The glow-in-the-dark stars twinkled at Una from the plastered-white ceiling.
Una winked back.
“Duo.” She yawned. “What time is it?”
The words came out of her throat sounding like a tree-trunk being sawed in half.
A pair of mismatched eyes, one blue, one yellow, blinked at her.
“I’m still not healthy! Why, it’s been seven days. And today, I swear, it’s even worse than yesterday,” Una complained. “There is a huge green ball of goo sitting in my chest, rolling through my windpipes… trying to come o—”
Una bent forward, her body shaking, her eyes closed, her hand pressed into her mouth.
Duo did the same, his tail swishing, his back arched.
Their foreheads touched.
Una won the imaginary who’ll-stop-coughing-first race.
She sat on the edge of the bed, staring at the shivering tomcat.
“It’s them wicked hairballs again, innit?”
As soon as Una uttered that sentence, a giant rose petal coated in fur and spittle flew out of the kitten’s mouth straight into her palm.
“Ew,” she said.
“That’s not very nice,” Duo said.
Una yelped in wide-eyed surprise. She threw away the gross rose petal plastered to her palm and huddled back in the corner, staring at Duo.
The animal eyed her as if the talking was the most natural thing for any cat to do.
“What goes in, must come out. Sometimes, in most disagreeable ways, true. Vomit is proof of it. Ingest something and it will always return to haunt you.”
“You… you can talk!” she whimpered, pointing at Duo.
“Ah, that. Slight inconvenience. It’s the petal, I’m afraid.” Duo burped. “It has made me chatty.”
A noise came from the living room.
“10-year-old Paz Morales was last seen seven days ago. She left the school premises on foot by herself. Morales has shoulder-length black hair and blue eyes. She was wearing white jeans, a purple sweater, white trainers, and a pink school bag. Morales’ mother declared her daughter wouldn’t just disappear. She, Paz’s father and her twin Una Morales, are praying for their child and sister’s safe return. Anyone with information should contact the Police Department at 859-624-4776 or…”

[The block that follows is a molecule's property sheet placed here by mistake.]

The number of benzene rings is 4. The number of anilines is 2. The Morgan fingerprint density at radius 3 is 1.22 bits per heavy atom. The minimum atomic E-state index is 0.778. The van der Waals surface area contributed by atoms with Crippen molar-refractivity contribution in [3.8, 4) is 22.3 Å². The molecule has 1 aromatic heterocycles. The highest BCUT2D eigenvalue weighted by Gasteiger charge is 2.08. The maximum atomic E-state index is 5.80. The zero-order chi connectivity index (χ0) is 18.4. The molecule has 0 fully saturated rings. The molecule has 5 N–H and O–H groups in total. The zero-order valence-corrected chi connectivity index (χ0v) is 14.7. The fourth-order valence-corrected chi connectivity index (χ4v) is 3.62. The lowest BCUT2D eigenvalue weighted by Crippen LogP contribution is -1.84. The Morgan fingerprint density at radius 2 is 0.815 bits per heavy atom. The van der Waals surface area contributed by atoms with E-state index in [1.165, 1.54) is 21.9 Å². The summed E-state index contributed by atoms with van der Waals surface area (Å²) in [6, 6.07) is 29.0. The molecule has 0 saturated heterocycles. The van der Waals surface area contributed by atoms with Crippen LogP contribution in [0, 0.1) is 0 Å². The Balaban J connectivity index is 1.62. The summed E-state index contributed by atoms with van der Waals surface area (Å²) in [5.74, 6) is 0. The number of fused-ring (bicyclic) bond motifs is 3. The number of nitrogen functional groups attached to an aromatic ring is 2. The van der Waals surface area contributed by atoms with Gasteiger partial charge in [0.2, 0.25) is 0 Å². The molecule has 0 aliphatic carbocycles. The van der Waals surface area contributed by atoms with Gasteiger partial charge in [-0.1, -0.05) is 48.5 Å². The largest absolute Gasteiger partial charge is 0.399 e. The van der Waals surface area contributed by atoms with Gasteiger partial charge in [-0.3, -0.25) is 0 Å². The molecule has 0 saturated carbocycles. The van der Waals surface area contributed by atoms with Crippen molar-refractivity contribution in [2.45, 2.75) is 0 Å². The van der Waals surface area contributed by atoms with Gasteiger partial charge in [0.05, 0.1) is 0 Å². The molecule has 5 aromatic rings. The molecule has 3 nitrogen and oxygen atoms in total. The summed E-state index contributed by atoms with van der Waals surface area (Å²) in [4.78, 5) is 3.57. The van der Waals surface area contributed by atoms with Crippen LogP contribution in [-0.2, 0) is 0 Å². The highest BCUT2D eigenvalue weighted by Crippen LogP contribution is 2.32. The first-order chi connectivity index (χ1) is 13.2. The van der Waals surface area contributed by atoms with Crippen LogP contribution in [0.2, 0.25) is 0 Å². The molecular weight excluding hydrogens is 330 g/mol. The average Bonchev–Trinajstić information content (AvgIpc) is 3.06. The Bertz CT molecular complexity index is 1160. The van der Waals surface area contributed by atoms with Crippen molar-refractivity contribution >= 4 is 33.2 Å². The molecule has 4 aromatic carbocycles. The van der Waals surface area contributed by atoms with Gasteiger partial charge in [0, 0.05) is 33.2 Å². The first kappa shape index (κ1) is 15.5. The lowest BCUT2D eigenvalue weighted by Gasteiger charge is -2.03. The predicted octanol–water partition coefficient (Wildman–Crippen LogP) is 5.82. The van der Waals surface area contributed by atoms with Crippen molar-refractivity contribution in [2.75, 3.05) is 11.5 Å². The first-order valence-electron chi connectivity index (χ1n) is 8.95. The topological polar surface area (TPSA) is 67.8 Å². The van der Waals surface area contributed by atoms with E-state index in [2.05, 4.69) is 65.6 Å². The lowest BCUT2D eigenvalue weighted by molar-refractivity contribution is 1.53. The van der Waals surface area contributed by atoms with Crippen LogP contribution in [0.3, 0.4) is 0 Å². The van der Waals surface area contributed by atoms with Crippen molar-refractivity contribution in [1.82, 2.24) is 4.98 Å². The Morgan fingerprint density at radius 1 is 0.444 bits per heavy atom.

Una’s fingers dug deep into her ear canals.
“It’s no use, you know? You can try to block the sound, but the temporary silence is a false absence of the sound. It doesn’t mean that the sound isn’t there.”
Una lowered her hands.
Words like centipedes, scrabbling on their little isolated feet, reached Una from the kitchen.
“It’s their birthday today…” She heard Dad say.
“I can’t bring myself…” She heard Mom say.
“We always celebrate our birthday together.” Una sniffed.
“There is still time. You can find Paz and bring her home.”
“Me? What can I do?” said Una.
“Technically, you are older than Paz by five minutes.”
“It counts. Sometimes, it’s the only thing that counts. One can do a lot in five minutes. Sing a pretty song. Eat a plate of taters with sausages. Or a juicy fish, slick and sweet. Those kinds of things.” Duo’s paw scratched his nape.
He was holding the petal in his mouth, offering it to her, Una realized.
“It’s just a petal.” She frowned.
“It’s not just any old petal. It’s the petal that made me talk. A sign, perhaps? Why don’t you read it?”
“Read? The flower?” she scoffed.
“It has writing on it, doesn’t it?”
Her pale fingers cradled the paper-thin flower husk, tracing the peculiar engraved letters.
A boring building
Carries the youth of the world
Into the learning
“What is this?” said Una.
“What that is is not the right question. Nothing is what it is, because it is what it isn’t, you see?”
“It’s a puzzle.” Una’s forehead creased.
“Aren’t we all?” Duo smirked.
“Building. It’s a place! It must be a place!” Una exclaimed.
“Where you study and learn.”
“School. The school was where they saw Paz last. Maybe there is a clue there!” Una slapped her forehead.
“What are we waiting for, then?” Duo meowed. “The flower wants us to go there, and it must have a reason to do so.” He one-eye cat-winked. “Maybe it has something to do with Paz?”
“But, Duo, Mom and Dad will be furious if they realize I left without them knowing,” Una shook her head.
“Your parents will welcome you like a hero when you come back with Paz.”
“And they won’t be sad anymore.” She rummaged through the drawers for her socks.
When she got her overalls and sneakers on, Una’s glance fell on the light-blue backpack. It belonged to Paz.
“It was a joke, you see? She took my schoolbag on that day! I took hers. We switched. Maybe it was my fault.” Una’s voice trailed away.
“Take your time. Wallow in guilt. It’s not like life is made out of time.”
Una fisted away her tears. “You’re right. No time to mope around. If I received this petal, I must be the one to solve the puzzle.”
She tiptoed towards the window and pried it open. She grabbed a brown sweater, white jeans and a green jacket from the clothesline, tying them together.
Duo whistled with approval. “That’s some sailor’s knot! Arrr!”
“You coming, or what?” Impatience was obvious in Una’s voice.
He leaped upon her shoulders and swooosh down they went.
“Do you think anyone heard us?”
“Nah, if you don’t count the creepy new mysterious neighbor who keeps staring at us.”
“Oh, that lady! The neighbor’s not going to say anything. She always seems so cold, wrapped in so many scarves and shawls. Sometimes I think she is just a heap of clothes, not a human being at all!” Una muttered.
“Never mind that now. How do we get to school?” wondered the cat.